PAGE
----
No, I don’t think many males are going to volunteer for the job. I know I don’t want it. So, thanks, mom! I’ll do what I can to create a national holiday for housewives. It could be appropriately called Wonder Woman Day.
31.By what means do the children of the author’s family go to school?
A) They take school bus.B) They take a taxi.
C) Their mother drives for them.D) Scout troop sends them to school.
32.If a housewife went on strike, which one of the following statements is NOT true?
A) Children would scream for something to eat.
B) No meals would appear on the table.
C) The scout troops would have a wonderful time.
D) The man of the house wouldn’t be able to take over.
33.In the author’s opinion, ____.
A) many males are going to volunteer for housewives’ work
B) housewives deserve a national holiday named Wonder Woman Day
C) the man of the house would be able to take over the housewives’ work
D) housewives are second-class citizens or something similar
34.The author’s attitude toward housewives’ work is ____.
A) critical B) indifferent C) ironical D) appreciative
35.The main idea of the passage is about ____.
A) housewives, the wonder women
B) what would happen if housewives went on strike
C) the replacement of women by men as housewives
D) the setting up of a national holiday for housewives
Questions 36 to 40 are based on the following passage:
Children are getting so fat they may be the first generation to die before their parents, an expert claimed yesterday. Today’s youngsters are already falling prey to potential killers such as diabetes because of their weight. Fatty fast-food diets combined with sedentary life styles dominated by televisions and computers could mean kids will die tragically young, says Professor Andrew Prentice, from the London School of Hygiene and Tropical Medicine.
At the same time, the shape of the human body is going through a huge evolutionary shift because adults are getting so fat. Here in Britain, latest research shows that the average waist size for a man is 36-38in and may be 42-44in by 2032.This compares with only 32.6in in 1972. Women’s waists have grown from an average of 22in in 1920 to 24 ins in the Fifties and 30in now. One of the major reasons why children now are at greater risk is that we are getting fatter younger. In the UK alone, more than one million under-16s are classed as overweight or obese — double the number in the mid-Eighties. One in ten four-year-olds are also medically classified as obese. The obesity pandemic — an extensive epidemic — which started in the US, has now spread to Europe, Australia, Central America and the Middle East.
Many nations now record more than 20 per cent of their population as clinically obese and well over half the population as overweight. Prof Prentice said the change in our shape has been caused by a glut of easily available high-energy foods combined with a dramatic drop in the energy we use as a result of technology developments. He is not alone in his concern. Only last week one medical journal revealed how obesity was fuelling a rise in cancer cases. Obesity also increases the risk factor for strokes and heart disease. An averagely obese person’s lifespan is shortened by around nine years while a severely obese person by many more. Prof Prentice said: “So will parents outlive their children, as claimed recentl y by an American obesity specialist?” The answer is yes — and no. Yes, when the offspring become grossly obese. This is now becoming an alarmingly common occur rence in the US. Such children and adolescents have a greatly reduced quality of life in terms of both their physical and psychosocial health. So say No to that doughnut and burger.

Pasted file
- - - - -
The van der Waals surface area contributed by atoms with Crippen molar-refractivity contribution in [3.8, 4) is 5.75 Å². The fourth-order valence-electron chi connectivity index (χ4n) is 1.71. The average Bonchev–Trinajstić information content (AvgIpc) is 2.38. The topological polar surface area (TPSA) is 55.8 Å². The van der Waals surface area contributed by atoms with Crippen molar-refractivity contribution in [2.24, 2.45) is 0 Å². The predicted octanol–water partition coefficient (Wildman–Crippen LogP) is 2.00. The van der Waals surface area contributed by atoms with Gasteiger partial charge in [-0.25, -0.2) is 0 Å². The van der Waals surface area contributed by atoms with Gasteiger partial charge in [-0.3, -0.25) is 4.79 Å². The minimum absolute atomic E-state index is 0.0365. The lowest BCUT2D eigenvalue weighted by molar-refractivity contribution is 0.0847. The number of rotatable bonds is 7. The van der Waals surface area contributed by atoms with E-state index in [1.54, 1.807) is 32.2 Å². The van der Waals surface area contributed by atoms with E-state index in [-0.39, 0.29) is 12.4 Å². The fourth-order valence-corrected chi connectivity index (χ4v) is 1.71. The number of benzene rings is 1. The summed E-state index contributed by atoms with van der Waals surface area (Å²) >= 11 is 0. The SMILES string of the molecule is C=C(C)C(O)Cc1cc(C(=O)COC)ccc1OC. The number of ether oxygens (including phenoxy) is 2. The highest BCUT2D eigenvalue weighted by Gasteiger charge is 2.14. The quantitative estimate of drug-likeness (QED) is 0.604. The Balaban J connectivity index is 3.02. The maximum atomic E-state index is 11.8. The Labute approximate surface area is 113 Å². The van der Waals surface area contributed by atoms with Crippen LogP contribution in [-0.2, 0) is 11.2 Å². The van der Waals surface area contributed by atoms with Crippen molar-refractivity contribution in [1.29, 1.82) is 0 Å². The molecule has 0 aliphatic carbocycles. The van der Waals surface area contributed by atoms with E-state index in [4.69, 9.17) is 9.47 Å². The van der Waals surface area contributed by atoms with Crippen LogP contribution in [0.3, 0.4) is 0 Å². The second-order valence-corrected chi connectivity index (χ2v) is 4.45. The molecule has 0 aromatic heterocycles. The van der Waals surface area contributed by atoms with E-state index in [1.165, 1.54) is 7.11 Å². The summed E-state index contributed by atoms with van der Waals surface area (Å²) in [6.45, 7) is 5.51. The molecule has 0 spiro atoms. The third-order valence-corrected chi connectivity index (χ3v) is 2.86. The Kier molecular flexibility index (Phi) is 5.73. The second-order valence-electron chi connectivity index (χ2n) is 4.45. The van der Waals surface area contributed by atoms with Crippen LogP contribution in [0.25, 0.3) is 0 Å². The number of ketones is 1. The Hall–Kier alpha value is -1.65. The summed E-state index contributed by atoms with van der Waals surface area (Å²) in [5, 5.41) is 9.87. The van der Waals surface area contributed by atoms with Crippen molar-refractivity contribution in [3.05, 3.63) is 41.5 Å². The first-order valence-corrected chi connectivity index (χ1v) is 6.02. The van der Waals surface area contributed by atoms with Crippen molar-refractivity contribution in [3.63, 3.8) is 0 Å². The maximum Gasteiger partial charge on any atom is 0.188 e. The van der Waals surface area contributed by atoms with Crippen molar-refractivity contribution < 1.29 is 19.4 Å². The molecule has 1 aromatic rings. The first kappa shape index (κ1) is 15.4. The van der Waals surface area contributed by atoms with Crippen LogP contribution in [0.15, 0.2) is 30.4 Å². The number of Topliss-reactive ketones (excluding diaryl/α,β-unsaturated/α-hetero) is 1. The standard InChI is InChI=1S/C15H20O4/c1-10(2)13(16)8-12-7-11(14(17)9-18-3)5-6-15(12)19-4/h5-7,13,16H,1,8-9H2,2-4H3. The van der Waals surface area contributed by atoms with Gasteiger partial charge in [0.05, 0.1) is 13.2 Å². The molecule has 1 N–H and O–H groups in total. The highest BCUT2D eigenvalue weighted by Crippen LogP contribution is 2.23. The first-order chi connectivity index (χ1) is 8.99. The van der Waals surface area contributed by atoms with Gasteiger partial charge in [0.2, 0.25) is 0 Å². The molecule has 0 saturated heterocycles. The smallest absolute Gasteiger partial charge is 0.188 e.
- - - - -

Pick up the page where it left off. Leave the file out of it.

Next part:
36.What does the word “sedentary (Para. 2)” mean?
A) sit still. B) eat too much. C) study very hardh. D) passive thinking.
37.Which statement is TRUE?
A) The average waist size for a man is 36-38in.
B) The average waist size for a woman is 30in.
C) In the mid-Eighties, more than half million under-16s in the UK are classed as overweight.
D) The obesity pandemic has now spread to South America.
38.According to Prof Prentice, what are the reasons for the change in our shape?
A) We eat too much and refuse to do physical exercises.
B) High-energy foods are easy to get and technology develops fast.
C) High-energy foods are the main diet and we use technology.
D) High-energy foods are easy to get and we consume less energy.
39.Obesity increases the risk factor of ____.
A) diabetes, short sight, cancer, strokes
B) diabetes, cancer, strokes, psychosocial illness
C) cancer, strokes, fatty, heart disease
D) strokes, heart disease, diabetes, headache
40.What does the author mean by “So say No to that doughnut and burger”?
A) Answering the question “will parents outlive their children?”.
B) The doughnut and burger should be banned.
C) We should lead a healthy life.
D) We should begin dieting.